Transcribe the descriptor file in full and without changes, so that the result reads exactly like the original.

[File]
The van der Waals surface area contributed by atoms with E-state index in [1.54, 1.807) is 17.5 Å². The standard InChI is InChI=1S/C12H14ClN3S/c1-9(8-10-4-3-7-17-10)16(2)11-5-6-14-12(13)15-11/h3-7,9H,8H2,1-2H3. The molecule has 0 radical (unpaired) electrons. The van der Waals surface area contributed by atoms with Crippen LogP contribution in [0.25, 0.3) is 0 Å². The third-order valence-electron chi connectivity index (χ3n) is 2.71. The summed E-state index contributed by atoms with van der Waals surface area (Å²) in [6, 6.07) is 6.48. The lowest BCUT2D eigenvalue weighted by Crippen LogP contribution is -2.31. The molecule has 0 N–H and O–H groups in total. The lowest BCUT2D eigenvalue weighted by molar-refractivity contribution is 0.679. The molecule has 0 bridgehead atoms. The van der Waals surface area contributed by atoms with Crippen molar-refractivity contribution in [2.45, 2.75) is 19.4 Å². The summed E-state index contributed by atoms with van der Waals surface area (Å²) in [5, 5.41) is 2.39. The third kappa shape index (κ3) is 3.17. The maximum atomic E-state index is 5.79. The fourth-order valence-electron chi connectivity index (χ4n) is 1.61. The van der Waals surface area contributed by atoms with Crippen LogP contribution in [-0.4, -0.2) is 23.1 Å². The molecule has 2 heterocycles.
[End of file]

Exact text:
The van der Waals surface area contributed by atoms with E-state index in [1.54, 1.807) is 17.5 Å². The standard InChI is InChI=1S/C12H14ClN3S/c1-9(8-10-4-3-7-17-10)16(2)11-5-6-14-12(13)15-11/h3-7,9H,8H2,1-2H3. The molecule has 0 radical (unpaired) electrons. The van der Waals surface area contributed by atoms with Crippen LogP contribution in [0.25, 0.3) is 0 Å². The third-order valence-electron chi connectivity index (χ3n) is 2.71. The summed E-state index contributed by atoms with van der Waals surface area (Å²) in [6, 6.07) is 6.48. The lowest BCUT2D eigenvalue weighted by Crippen LogP contribution is -2.31. The molecule has 0 N–H and O–H groups in total. The lowest BCUT2D eigenvalue weighted by molar-refractivity contribution is 0.679. The molecule has 0 bridgehead atoms. The van der Waals surface area contributed by atoms with Crippen molar-refractivity contribution in [2.45, 2.75) is 19.4 Å². The summed E-state index contributed by atoms with van der Waals surface area (Å²) in [5, 5.41) is 2.39. The third kappa shape index (κ3) is 3.17. The maximum atomic E-state index is 5.79. The fourth-order valence-electron chi connectivity index (χ4n) is 1.61. The van der Waals surface area contributed by atoms with Crippen LogP contribution in [-0.4, -0.2) is 23.1 Å². The molecule has 2 heterocycles.